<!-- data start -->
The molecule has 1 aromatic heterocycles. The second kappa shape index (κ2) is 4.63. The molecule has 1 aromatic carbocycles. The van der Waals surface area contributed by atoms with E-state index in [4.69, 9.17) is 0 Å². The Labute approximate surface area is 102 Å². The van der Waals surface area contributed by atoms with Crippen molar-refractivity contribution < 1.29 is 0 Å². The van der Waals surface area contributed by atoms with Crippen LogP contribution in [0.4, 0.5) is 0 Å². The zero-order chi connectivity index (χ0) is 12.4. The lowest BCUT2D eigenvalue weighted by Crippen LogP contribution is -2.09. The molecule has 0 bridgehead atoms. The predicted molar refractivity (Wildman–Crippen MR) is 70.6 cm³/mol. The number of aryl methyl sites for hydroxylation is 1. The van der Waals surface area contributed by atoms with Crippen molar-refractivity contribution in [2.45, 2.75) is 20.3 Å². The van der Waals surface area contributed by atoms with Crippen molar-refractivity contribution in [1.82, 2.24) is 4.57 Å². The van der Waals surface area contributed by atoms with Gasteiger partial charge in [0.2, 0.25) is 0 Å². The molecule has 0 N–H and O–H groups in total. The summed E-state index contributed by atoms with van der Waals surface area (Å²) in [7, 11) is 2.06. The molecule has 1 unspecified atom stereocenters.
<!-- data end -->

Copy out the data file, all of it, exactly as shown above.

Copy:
The molecule has 1 aromatic heterocycles. The second kappa shape index (κ2) is 4.63. The molecule has 1 aromatic carbocycles. The van der Waals surface area contributed by atoms with E-state index in [4.69, 9.17) is 0 Å². The Labute approximate surface area is 102 Å². The van der Waals surface area contributed by atoms with Crippen molar-refractivity contribution < 1.29 is 0 Å². The van der Waals surface area contributed by atoms with Crippen LogP contribution in [0.4, 0.5) is 0 Å². The zero-order chi connectivity index (χ0) is 12.4. The lowest BCUT2D eigenvalue weighted by Crippen LogP contribution is -2.09. The molecule has 0 bridgehead atoms. The predicted molar refractivity (Wildman–Crippen MR) is 70.6 cm³/mol. The number of aryl methyl sites for hydroxylation is 1. The van der Waals surface area contributed by atoms with Crippen molar-refractivity contribution in [2.45, 2.75) is 20.3 Å². The van der Waals surface area contributed by atoms with Crippen molar-refractivity contribution in [1.82, 2.24) is 4.57 Å². The van der Waals surface area contributed by atoms with Gasteiger partial charge in [0.2, 0.25) is 0 Å². The molecule has 0 N–H and O–H groups in total. The summed E-state index contributed by atoms with van der Waals surface area (Å²) in [7, 11) is 2.06. The molecule has 1 unspecified atom stereocenters.